Both government and market regulators are increasingly using artificial intelligence (AI) and data analytics tools and techniques as part of their oversight functions, including surveillance and auditing. These watchdog groups say they are looking at building out their AI initiatives in the years ahead.
“We’re actually piloting using AI to calibrate our alerts and reduce false positives, so that our surveillance officers are focused on the more substantive alerts,” says Victoria Pinnington, senior vice president of market regulation with the Investment Industry Regulatory Organization of Canada (IIROC) in Toronto. The regulator has a dedicated data analytics team that has been streamlining data processes and looking for ways IIROC can apply AI technology.
Over the past few years, the Canada Revenue Agency has been using data analytics and AI, such as machine-learning algorithms that predict tax non-compliance and detect activity in the underground economy. Since 2018, the Department of Justice Canada has licensed the use of Tax Foresight, AI software developed by Blue J Legal Inc. in Toronto, which employs machine learning to predict – with about 90% accuracy, according to the company – how a court might rule on a particular tax scenario.
“It’s not just about speeding up [analysis] that would otherwise happen,” says Benjamin Alarie, co-founder and CEO of Blue J Legal and Osler Chair of Business Law at the University of Toronto. “It’s about making [widely] available a really good prediction that would otherwise be the domain of an experienced [lawyer].”
AI technology could bring more certainty to the interpretation of tax law, Alarie adds: “Everyone benefits from that.”
AI allows computers to replicate some features of human reasoning, including analyzing data, identifying patterns and adjusting for new information. In general, government and institutional regulators still are in the early stages of introducing AI and related machine-learning initiatives. Many government and institutional regulators are either piloting AI projects or have indicated they are considering developing AI capabilities, not only to become more efficient in how they perform their roles, but also to keep pace with the market participants they oversee.
“We know our dealers are starting to invest in this area; we know their clients are investing in this area. So, we need to be responsive,” Pinnington says.
In May 2019, IIROC launched an upgraded market surveillance system that uses Nasdaq’s SMARTS. “[This upgrade] will mean that we’re being far more proactive and efficient in detecting bad behaviour in the market, and that cannot help but enhance confidence for investors and advisors,” says Pinnington.
As for the Mutual Fund Dealers Association of Canada (MFDA), the organization states it has leveraged technology and data to identify patterns and target issues to enhance suitability testing in examinations. The MFDA declined to comment on whether it’s considering AI initiatives.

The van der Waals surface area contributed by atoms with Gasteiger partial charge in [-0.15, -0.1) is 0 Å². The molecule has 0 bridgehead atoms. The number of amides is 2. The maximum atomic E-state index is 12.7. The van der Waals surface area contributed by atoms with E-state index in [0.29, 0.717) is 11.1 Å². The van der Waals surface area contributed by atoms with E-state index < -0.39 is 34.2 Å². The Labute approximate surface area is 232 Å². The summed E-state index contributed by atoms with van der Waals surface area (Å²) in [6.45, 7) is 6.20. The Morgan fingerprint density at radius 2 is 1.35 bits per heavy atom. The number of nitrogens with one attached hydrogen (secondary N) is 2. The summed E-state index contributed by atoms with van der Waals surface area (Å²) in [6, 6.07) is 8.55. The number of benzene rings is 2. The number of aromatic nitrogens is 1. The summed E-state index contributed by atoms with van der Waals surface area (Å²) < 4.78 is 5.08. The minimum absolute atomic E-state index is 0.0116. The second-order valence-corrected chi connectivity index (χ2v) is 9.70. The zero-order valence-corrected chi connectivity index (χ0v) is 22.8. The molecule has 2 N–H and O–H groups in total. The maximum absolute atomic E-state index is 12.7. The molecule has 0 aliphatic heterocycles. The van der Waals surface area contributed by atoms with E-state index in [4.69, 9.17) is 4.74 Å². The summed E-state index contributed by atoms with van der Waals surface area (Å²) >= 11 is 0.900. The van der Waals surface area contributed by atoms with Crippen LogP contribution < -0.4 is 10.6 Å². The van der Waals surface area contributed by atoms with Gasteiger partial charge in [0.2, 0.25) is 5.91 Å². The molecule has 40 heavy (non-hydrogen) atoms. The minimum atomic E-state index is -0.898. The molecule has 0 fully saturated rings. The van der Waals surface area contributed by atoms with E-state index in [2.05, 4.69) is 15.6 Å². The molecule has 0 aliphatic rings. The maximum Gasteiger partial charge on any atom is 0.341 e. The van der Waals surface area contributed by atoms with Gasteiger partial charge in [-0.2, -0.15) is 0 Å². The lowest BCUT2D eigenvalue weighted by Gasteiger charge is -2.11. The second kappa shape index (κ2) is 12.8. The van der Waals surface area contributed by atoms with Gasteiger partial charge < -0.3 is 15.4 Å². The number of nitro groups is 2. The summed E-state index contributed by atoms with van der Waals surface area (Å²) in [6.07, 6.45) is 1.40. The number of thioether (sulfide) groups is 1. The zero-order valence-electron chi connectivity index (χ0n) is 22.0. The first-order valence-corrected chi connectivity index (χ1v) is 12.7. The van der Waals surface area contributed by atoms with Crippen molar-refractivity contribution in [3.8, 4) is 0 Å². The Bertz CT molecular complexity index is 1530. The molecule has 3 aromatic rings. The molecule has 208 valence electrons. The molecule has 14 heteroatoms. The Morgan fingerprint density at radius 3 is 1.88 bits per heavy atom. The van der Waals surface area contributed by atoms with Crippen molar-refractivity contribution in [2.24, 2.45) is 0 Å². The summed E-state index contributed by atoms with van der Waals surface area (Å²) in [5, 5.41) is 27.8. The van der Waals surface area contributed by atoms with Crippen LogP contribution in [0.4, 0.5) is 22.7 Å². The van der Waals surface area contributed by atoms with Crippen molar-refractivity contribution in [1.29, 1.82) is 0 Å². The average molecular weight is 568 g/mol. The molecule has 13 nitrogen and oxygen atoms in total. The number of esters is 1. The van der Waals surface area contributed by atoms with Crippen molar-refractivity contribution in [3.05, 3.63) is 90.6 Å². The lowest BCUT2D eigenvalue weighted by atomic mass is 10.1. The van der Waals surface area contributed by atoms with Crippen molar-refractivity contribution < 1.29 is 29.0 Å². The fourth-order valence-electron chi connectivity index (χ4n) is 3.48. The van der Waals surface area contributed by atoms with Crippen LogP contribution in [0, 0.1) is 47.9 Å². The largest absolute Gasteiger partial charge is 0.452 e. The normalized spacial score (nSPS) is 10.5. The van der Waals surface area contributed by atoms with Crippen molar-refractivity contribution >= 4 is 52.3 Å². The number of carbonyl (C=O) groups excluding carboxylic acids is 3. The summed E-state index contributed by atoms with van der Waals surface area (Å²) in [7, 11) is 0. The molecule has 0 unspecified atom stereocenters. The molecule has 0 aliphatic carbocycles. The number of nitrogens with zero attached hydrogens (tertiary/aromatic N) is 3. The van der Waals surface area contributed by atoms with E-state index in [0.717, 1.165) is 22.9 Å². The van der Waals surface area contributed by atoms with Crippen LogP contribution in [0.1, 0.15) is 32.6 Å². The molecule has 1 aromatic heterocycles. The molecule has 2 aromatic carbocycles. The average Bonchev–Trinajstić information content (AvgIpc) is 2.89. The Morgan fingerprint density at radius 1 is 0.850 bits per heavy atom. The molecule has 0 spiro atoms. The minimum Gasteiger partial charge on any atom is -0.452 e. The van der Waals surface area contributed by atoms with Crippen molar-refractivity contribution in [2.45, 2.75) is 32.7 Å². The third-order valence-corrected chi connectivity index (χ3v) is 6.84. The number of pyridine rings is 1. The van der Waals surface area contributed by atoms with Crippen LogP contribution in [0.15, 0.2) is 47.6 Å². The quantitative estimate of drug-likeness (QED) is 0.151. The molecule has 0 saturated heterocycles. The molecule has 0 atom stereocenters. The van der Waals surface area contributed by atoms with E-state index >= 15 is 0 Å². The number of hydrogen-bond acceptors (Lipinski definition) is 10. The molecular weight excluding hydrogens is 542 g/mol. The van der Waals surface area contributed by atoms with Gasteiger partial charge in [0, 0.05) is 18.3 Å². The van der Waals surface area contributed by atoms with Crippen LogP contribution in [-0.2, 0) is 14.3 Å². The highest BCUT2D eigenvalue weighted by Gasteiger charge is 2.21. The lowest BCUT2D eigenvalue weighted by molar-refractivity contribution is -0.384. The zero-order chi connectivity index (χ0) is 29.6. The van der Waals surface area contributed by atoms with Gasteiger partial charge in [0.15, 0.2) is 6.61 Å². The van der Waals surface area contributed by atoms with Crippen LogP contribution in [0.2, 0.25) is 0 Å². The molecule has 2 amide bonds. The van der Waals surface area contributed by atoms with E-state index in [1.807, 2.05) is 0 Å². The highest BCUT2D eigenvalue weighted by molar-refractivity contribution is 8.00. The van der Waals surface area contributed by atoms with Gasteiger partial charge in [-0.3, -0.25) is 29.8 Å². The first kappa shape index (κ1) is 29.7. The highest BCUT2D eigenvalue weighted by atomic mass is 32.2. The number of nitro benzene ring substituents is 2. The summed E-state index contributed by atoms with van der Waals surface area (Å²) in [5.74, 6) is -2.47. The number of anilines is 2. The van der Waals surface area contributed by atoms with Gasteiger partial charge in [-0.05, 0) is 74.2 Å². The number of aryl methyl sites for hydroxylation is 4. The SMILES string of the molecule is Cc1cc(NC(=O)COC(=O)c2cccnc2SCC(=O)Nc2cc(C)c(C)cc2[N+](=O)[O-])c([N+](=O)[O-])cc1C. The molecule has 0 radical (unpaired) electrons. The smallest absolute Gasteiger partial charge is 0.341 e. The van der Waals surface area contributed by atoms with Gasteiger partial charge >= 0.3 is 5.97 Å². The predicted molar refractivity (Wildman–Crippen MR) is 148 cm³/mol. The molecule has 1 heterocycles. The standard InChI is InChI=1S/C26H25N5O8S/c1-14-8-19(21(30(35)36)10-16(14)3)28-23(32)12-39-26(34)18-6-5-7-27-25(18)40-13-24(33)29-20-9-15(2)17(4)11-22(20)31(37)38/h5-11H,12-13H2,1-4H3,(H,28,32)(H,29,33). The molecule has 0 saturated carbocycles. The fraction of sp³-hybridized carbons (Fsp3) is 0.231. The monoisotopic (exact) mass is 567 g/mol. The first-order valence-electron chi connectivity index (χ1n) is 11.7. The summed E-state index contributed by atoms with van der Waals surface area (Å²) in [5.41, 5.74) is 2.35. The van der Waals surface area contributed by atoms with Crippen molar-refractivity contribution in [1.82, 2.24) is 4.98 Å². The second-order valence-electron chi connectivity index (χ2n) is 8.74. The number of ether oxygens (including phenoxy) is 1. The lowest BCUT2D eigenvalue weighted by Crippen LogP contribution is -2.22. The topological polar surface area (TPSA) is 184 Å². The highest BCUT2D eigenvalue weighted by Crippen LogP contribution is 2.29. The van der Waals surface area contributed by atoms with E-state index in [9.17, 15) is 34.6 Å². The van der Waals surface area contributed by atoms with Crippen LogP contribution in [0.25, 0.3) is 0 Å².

Over the past few years, provincial securities commissions have been looking to technology for help in their oversight roles. These efforts include launching regulatory development “sandboxes” to help, and learn from, fintech firms, and working on a new market analytics platform to allow for more efficient data analysis. Provincial securities commissions are also co-operating with international regulators to foster regulatory technology innovations.
The Autorité des marchés financiers (AMF), Quebec’s securities regulator, has been developing AI technology prototypes in its in-house fintech lab. The lab developed CP en temps réel!, which uses natural language processing to review companies’ news releases in real time. The technology ranks releases by probability of having misleading information, says Lise Estelle Brault, senior director of fintech, innovation and derivatives training with the AMF.
“Rather than reviewing 10 press releases randomly, [AMF] analysts now can review the 10 that the machine has decided as being the most problematic,” Brault says. “So, we’ve reduced the number of false positives.”
Regulation experts say AI could allow regulators to be more proactive in alerting market participants to issues before they become a problem.
“A high percentage of enforcement cases are about unsuitable investments,” says Colette Arcidiacono, founder of Montreal-based compliance consulting firm Conformité 101, and formerly case assessment manager for complaints received by IIROC. So-called “regtech,” including AI, would help “at the beginning, when the portfolio starts not to fit with the client’s objectives.”
Yet, experts don’t anticipate these innovations will replace human analysts and financial advisors, whether in the regulatory realm or in the broader financial services industry.
“It’s not about substituting one form of intelligence for another,” says Rhodri Preece, senior head of industry research for CFA Institute in London, U.K. “It’s about building greater collective intelligence by harvesting the cognitive powers of machines and humans. “